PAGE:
What’s better: borrowing money or focusing on saving?

Perhaps down to restrictions on dining out and high street shopping due to the pandemic, the total amount of household savings in the UK has risen since March 2020.  Are we truly a nation of savers?

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Insight from the Bank of England into consumer spending and saving in May 2020, suggested that we may be becoming more cautious about borrowing money, in part due to the ramifications of the coronavirus pandemic, but also because of a general shift in attitudes towards money.

Last April, some of the UK population repaid record amounts of debt racked up on credit cards and personal loans. Many consumers also took advantage of having fewer outgoings due to lockdown restrictions by saving more in 2020.

These trends can be seen in the Bank of England’s April 2020 report, which stated that £7.4bn of consumer credit was repaid during the first full month of strict restrictions on business and social life – double that of the previous month, and the largest net repayment since records began.

Also, the UK government is proposing new regulations where lenders who are part of Britain's £2.7 billion 'buy now, pay later' credit industry will be regulated by the Financial Conduct Authority. This means those lenders will have to carry out affordability checks on customers, and borrowers will be able to escalate their complaint to the Financial Ombudsman Service if things go wrong.

Saving not spending: a growing trend?

According to a report by The Guardian, in January 2020 (just before the pandemic struck), the Bank of England had already recorded that the demand for credit card borrowing was slowing in the UK, with households paying off more credit card debt than they borrowed for the first time in seven years.

At the same time, the UK’s savings ratio (the amount of disposable income that is saved rather than spent in a household) had also increased dramatically. The Office of Budget Responsibility calculated in its 2020 Fiscal Sustainability Report that the household savings ratio might have reached a record high of 28% during the second quarter of 2020 – almost double the previous peak of 15% recorded in 1993.

The idea that the UK is balancing cautious borrowing with enthusiastic saving is backed up by the findings of our latest report, An Exploration of Worth. The research, which we undertook with YouGov in August and September 2020, takes into account the views of over 8,000 UK adults to provide in-depth insight into how we define worth.

If there is one thing this data told us, it’s that many consumers are taking a cautious approach to their finances and are choosing to stay out of the red by taking fewer risks with money. This was reflected in the results of our survey, with two in three respondents agreeing that steering clear of debt is worthwhile.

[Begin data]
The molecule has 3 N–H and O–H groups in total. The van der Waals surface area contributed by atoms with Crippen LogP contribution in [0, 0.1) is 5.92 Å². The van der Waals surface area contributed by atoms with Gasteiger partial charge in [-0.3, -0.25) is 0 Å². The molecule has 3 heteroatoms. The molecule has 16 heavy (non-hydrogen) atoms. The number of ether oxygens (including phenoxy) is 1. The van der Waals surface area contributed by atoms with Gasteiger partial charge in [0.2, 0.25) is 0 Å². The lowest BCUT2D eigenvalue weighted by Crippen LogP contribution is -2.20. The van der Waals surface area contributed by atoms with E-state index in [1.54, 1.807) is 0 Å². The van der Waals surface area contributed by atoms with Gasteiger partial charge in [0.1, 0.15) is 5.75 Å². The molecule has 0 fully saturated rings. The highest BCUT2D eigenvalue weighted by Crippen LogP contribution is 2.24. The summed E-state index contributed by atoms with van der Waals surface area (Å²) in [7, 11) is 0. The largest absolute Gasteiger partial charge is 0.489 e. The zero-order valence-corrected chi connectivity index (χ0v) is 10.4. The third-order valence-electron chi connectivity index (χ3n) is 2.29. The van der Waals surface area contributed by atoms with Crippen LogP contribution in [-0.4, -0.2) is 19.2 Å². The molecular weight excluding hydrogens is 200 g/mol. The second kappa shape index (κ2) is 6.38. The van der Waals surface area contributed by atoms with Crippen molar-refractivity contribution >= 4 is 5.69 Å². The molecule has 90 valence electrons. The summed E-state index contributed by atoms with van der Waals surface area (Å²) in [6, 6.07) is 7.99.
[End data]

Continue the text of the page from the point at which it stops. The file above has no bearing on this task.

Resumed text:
The financial behaviours most commonly selected as ‘worthwhile’ by those surveyed were:




Maintaining a certain amount in savings in case of an emergency 

Not borrowing money unless absolutely necessary

Ensuring that your money is safe and not at risk 

And 68% of respondents agreed that getting a bargain or saving money is ‘one of the best feelings’.

Save to buy, or borrow?

So, what does this mean when it comes to borrowing? Is it better to save for something and buy it when you have the money, or are some things worth borrowing money for?

According to the responses in our 2020 report, it would seem that much of the British population believe we should only be borrowing money when it’s absolutely necessary, with two thirds (66%) of respondents deeming this as a ‘worthwhile’ financial habit.

Although two in three people say that going into debt must be avoided, our research shows that a quarter feel that it’s inevitable. But despite a general aversion to debt, those surveyed are more likely to agree that it’s worthwhile borrowing money in certain circumstances, such as for big purchases, like buying their own home (at 64%), or buying a car (at 41%).

Given the context in which this research was carried out, perhaps these findings are partly influenced by uncertainty about the future economic environment. Whatever the reason, our research also establishes that having an emergency savings fund is one of the financial behaviours most commonly identified as being ‘worthwhile’ – that’s according to 67% of our survey participants.

Read more about our spending and saving habits in our research report, An Exploration of Worth.

The content in this article is for information only and is not advice. All content in this article was accurate on the date of publication shown above.

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